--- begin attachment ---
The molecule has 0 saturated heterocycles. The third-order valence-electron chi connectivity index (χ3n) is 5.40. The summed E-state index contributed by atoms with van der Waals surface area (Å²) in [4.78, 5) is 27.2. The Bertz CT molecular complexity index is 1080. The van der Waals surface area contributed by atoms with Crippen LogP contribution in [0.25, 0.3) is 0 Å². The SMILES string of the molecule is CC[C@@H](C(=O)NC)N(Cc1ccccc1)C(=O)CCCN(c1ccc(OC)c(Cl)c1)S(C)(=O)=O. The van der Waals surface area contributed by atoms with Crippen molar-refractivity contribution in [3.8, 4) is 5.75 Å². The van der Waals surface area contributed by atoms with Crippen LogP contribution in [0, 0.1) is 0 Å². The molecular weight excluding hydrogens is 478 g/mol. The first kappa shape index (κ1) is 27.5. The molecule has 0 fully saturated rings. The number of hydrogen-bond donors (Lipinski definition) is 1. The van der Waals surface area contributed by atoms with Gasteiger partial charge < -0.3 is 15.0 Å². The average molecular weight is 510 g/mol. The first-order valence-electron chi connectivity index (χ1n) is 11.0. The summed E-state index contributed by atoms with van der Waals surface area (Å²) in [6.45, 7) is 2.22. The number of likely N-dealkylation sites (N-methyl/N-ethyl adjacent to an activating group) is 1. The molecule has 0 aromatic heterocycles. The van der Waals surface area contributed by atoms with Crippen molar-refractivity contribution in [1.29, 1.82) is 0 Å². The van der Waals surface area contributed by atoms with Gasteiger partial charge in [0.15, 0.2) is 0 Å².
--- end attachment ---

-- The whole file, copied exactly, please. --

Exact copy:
The molecule has 0 saturated heterocycles. The third-order valence-electron chi connectivity index (χ3n) is 5.40. The summed E-state index contributed by atoms with van der Waals surface area (Å²) in [4.78, 5) is 27.2. The Bertz CT molecular complexity index is 1080. The van der Waals surface area contributed by atoms with Crippen LogP contribution in [0.25, 0.3) is 0 Å². The SMILES string of the molecule is CC[C@@H](C(=O)NC)N(Cc1ccccc1)C(=O)CCCN(c1ccc(OC)c(Cl)c1)S(C)(=O)=O. The van der Waals surface area contributed by atoms with Crippen molar-refractivity contribution in [3.8, 4) is 5.75 Å². The van der Waals surface area contributed by atoms with Crippen LogP contribution in [0, 0.1) is 0 Å². The molecular weight excluding hydrogens is 478 g/mol. The first kappa shape index (κ1) is 27.5. The molecule has 0 fully saturated rings. The number of hydrogen-bond donors (Lipinski definition) is 1. The van der Waals surface area contributed by atoms with Gasteiger partial charge < -0.3 is 15.0 Å². The average molecular weight is 510 g/mol. The first-order valence-electron chi connectivity index (χ1n) is 11.0. The summed E-state index contributed by atoms with van der Waals surface area (Å²) in [6.45, 7) is 2.22. The number of likely N-dealkylation sites (N-methyl/N-ethyl adjacent to an activating group) is 1. The molecule has 0 aromatic heterocycles. The van der Waals surface area contributed by atoms with Crippen molar-refractivity contribution in [1.29, 1.82) is 0 Å². The van der Waals surface area contributed by atoms with Gasteiger partial charge in [0.15, 0.2) is 0 Å².